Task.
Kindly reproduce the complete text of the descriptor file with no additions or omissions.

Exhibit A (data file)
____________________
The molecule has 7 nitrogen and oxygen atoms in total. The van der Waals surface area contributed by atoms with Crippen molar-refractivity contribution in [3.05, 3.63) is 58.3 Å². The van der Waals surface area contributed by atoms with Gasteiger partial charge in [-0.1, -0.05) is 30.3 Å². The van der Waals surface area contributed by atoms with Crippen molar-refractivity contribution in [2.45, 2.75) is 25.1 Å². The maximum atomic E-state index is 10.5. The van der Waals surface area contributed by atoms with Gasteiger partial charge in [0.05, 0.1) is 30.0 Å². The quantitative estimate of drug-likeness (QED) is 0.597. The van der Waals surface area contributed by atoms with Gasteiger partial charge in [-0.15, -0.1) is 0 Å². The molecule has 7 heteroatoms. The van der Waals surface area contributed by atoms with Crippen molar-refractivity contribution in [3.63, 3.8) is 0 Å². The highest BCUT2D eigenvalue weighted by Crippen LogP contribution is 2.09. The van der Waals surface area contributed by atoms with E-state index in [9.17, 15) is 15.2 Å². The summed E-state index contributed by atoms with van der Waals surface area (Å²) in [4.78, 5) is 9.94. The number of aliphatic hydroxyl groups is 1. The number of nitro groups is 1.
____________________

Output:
The molecule has 7 nitrogen and oxygen atoms in total. The van der Waals surface area contributed by atoms with Crippen molar-refractivity contribution in [3.05, 3.63) is 58.3 Å². The van der Waals surface area contributed by atoms with Gasteiger partial charge in [-0.1, -0.05) is 30.3 Å². The van der Waals surface area contributed by atoms with Crippen molar-refractivity contribution in [2.45, 2.75) is 25.1 Å². The maximum atomic E-state index is 10.5. The van der Waals surface area contributed by atoms with Gasteiger partial charge in [0.05, 0.1) is 30.0 Å². The quantitative estimate of drug-likeness (QED) is 0.597. The van der Waals surface area contributed by atoms with Gasteiger partial charge in [-0.15, -0.1) is 0 Å². The molecule has 7 heteroatoms. The van der Waals surface area contributed by atoms with Crippen molar-refractivity contribution in [3.63, 3.8) is 0 Å². The highest BCUT2D eigenvalue weighted by Crippen LogP contribution is 2.09. The van der Waals surface area contributed by atoms with E-state index in [9.17, 15) is 15.2 Å². The summed E-state index contributed by atoms with van der Waals surface area (Å²) in [4.78, 5) is 9.94. The number of aliphatic hydroxyl groups is 1. The number of nitro groups is 1.